The fundamental problem involved in evaluating proposals for changes in truck dimensions is that their effects can often only be estimated or modeled. The data available for estimating safety consequences in particular are inadequate and probably always will be. Thus, the committee that conducted this study concluded that the resulting analyses usually involve a high degree of uncertainty. What is needed is some way to evaluate potential changes through limited and carefully controlled trials, much as proposed new drugs are tested before being allowed in widespread use.

The committee recommended that a new independent entity be created to work with private industry in evaluating new concepts and recommending changes to regulatory agencies. Limited pilot tests would be required, which would need to be carefully designed to avoid undue risks and ensure proper evaluation. Special vehicles could be allowed to operate under carefully controlled circumstances, just as oversize and overweight vehicles are allowed to operate under special permits in many states. Changes in federal laws and regulations would be required to allow states to issue such permits on an expanded network of highways, under the condition that a rigorous program of monitoring and evaluation be instituted.Special Report 269 Summary

Transportation Research Board
TRB Special Report 305: Structural Integrity of Offshore Wind Turbines: Oversight of Design, Fabrication, and Installation explores the U.S. Department of the Interior's Bureau of Ocean Energy Management, Regulation, and Enforcement (BOEMRE) approach to overseeing the development and safe operation of wind turbines on the outer continental shelf, with a focus on structural safety. The committee that developed the report recommended that in order to facilitate the orderly development of offshore wind energy and support the stable economic development of this nascent industry, the United States needs a set of clear requirements that can accommodate future design development.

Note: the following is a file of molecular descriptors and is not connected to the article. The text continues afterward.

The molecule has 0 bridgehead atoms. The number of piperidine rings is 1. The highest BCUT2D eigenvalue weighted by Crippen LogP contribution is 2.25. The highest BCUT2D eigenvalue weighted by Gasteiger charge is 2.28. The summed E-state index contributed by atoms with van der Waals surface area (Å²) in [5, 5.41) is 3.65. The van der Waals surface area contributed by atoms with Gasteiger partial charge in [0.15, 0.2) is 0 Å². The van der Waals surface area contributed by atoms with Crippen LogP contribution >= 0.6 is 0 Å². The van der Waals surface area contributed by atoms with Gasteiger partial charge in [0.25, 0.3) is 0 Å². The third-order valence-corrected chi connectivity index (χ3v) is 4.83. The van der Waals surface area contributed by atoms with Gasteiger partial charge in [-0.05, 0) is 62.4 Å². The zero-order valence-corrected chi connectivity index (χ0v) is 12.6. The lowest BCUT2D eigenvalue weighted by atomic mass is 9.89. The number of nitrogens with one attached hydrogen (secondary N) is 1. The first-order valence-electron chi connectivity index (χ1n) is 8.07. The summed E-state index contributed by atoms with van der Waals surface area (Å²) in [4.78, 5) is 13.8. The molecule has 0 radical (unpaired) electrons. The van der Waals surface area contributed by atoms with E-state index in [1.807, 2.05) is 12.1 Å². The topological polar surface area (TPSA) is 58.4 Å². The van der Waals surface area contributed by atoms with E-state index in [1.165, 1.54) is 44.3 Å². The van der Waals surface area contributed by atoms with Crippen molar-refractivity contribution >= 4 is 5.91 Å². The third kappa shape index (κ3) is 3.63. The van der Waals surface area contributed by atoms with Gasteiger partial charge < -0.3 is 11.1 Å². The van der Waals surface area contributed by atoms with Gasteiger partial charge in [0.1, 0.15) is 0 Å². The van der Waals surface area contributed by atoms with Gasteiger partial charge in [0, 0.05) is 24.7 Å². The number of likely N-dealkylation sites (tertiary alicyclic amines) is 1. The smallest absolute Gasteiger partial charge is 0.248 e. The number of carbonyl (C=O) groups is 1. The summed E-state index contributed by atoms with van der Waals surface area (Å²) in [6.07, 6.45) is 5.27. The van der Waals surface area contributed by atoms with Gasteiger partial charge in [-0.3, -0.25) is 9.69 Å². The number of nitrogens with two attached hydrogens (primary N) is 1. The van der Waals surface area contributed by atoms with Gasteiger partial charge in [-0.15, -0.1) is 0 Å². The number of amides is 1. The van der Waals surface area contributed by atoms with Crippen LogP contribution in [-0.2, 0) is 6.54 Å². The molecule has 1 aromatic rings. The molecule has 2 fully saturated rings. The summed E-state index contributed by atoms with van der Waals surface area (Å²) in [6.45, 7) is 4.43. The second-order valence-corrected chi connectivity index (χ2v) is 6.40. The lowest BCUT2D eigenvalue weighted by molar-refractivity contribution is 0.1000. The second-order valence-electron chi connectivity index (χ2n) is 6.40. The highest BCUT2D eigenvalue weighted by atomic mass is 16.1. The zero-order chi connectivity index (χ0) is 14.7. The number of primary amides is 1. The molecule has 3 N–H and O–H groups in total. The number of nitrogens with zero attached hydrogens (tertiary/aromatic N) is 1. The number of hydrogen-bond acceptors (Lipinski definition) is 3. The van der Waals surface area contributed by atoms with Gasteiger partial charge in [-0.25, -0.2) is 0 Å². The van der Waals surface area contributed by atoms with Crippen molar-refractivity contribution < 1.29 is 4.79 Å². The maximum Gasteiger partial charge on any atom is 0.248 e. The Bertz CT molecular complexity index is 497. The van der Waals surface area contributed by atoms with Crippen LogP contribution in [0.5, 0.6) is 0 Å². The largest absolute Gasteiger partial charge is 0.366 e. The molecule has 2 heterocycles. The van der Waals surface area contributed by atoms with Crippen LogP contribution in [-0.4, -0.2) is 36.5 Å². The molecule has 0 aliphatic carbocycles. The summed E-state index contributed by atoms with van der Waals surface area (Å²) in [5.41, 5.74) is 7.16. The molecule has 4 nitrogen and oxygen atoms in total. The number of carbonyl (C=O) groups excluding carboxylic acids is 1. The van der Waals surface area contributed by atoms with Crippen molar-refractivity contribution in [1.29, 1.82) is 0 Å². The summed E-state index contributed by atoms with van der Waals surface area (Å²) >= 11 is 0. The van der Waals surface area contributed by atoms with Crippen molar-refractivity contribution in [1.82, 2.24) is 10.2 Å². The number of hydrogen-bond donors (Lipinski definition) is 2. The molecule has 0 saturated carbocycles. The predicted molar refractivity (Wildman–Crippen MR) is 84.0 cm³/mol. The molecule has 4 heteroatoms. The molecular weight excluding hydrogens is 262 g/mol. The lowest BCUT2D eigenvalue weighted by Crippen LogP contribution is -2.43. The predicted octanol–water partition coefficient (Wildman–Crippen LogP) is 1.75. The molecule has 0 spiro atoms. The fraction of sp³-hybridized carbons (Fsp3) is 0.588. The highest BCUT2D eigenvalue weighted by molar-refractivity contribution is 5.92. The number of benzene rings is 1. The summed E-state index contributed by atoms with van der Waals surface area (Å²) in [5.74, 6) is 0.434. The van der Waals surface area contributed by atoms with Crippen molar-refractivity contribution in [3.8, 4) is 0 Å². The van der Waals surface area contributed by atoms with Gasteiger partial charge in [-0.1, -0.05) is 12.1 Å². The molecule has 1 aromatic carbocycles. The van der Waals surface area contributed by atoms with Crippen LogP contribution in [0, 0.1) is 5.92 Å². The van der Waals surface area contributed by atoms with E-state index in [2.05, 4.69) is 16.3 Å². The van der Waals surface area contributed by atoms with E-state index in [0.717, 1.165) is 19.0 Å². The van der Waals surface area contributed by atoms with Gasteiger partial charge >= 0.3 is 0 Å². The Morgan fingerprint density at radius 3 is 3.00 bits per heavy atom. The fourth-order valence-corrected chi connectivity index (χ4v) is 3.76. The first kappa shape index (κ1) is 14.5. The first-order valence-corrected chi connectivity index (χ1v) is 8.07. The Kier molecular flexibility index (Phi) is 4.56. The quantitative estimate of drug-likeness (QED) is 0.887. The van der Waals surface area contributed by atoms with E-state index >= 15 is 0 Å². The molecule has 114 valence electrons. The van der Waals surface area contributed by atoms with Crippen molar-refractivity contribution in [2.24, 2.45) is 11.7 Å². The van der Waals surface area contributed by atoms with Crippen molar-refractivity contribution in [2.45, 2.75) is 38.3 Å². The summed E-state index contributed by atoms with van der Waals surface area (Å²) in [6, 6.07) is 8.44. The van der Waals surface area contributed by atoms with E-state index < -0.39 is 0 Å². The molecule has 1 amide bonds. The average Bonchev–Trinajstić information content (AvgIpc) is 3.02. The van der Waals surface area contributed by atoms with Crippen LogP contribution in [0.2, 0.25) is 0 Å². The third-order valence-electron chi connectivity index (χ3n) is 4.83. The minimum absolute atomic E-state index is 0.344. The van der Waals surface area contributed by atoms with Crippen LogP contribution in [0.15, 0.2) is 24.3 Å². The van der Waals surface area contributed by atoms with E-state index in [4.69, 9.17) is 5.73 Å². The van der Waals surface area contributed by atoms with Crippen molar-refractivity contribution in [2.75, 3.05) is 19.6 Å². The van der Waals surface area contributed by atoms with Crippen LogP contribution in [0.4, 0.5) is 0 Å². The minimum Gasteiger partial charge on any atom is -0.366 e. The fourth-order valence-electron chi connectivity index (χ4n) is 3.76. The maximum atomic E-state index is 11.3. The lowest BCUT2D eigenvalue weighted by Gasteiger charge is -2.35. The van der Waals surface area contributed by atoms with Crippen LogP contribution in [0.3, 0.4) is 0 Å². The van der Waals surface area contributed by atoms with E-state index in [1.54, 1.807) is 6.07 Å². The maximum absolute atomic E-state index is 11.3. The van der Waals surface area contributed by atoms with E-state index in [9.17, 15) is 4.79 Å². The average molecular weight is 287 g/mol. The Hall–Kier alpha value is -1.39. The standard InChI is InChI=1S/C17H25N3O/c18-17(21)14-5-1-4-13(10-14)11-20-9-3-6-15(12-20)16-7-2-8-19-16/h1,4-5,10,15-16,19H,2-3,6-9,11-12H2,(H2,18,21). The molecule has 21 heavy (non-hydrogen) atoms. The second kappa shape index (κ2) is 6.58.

The report recommends that BOEMRE develop a set of requirements that establish goals and objectives with regard to structural integrity, environmental performance, and energy generation. The committee found that the risks to human life and the environment associated with offshore wind farms are substantially lower than for other industries such as offshore oil and gas, because offshore wind farms are primarily unmanned and contain minimal quantities of hazardous substances. This finding implies that an approach with significantly less regulatory oversight may be taken for offshore wind farms. Under this approach, industry would be responsible for proposing sets of standards, guidelines, and recommended practices that meet the performance requirements established by BOEMRE.